And so, in speaking of pairing, Garrett is talking craft and artisan. And he outlines the reasons why beer and cheese go so well together and, as always, he doesn't fail to boot wine down the list as a contender! In Ballymaloe, he said champagne comes in a beer bottle, not the other way round!

In quite a hefty contribution, he goes through all the types of beer, from light ales to Imperial Stouts. You’ll have to get the book to see all the possibilities but let's have a look in the middle of the list under the heading Wheat Beers and Saisons.

“Wheat beers..are slightly acidic, fruity, spritzy, and refreshing as well as low in bitterness. In contrast, the Belgian farmhouse saison style tends to add sharper bitterness, often alongside peppery notes. These beers make great matches for tangy fresh goats cheeses, and can be a great way to start off a cheese and beer tasting.”
Brewer's Gold from Ireland's Little Milk Co.
I presume some of you will remember the processed cheeses of our childhood, packaged in single serve portions, often foil-wrapped triangles. Names such as Calvita (the word apparently a mix of calcium and vitamin), Galtee, Whitethorn, come to mind. Well, the book reveals that the first such cheese (1921) was the French Laughing Cow.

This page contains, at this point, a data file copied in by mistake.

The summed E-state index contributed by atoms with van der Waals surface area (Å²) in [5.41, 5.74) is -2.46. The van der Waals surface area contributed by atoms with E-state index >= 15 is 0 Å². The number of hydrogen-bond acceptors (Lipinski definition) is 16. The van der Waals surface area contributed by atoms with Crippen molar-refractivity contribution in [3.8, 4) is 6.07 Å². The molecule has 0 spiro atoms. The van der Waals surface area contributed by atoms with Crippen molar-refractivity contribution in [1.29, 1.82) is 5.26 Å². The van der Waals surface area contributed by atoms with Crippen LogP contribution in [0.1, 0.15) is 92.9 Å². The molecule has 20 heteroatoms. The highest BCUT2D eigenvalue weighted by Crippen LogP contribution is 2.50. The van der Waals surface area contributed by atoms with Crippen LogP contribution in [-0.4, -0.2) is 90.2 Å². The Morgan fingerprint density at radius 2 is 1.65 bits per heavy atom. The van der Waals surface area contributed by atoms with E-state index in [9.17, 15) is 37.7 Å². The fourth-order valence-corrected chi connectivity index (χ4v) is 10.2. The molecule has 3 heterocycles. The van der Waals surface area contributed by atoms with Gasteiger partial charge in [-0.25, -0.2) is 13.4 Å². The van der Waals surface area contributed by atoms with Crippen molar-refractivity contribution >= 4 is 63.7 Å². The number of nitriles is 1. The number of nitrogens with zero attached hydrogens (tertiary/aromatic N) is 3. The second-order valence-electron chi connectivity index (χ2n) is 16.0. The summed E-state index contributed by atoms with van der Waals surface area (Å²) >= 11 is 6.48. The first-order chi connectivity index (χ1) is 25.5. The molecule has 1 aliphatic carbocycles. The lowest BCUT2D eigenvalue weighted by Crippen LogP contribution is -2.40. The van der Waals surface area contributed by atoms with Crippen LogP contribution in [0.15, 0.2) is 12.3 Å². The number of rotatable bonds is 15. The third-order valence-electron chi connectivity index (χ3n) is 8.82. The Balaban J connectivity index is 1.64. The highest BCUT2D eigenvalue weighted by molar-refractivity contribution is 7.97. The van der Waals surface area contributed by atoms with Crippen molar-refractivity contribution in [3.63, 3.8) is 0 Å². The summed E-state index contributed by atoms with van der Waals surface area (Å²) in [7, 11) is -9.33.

In the Basque country - Brebis with black cherry jam.
At home in Ireland, I use loganberry jam.

This book is huge and is very inclusive indeed with no less than 855 entries and claims to be the most comprehensive reference work on cheese available. It is well written, well edited and both the expert and professional will find something of value. But it is not the type of book I’d read from start to finish.

It is one to dip into and that is what I’m doing here, just to give you a flavour. So if you want to look up kashkaval, you’ll find it is a hard cheese from the Balkans. Preveli is a semi-hard Croatian cheese.
Coolea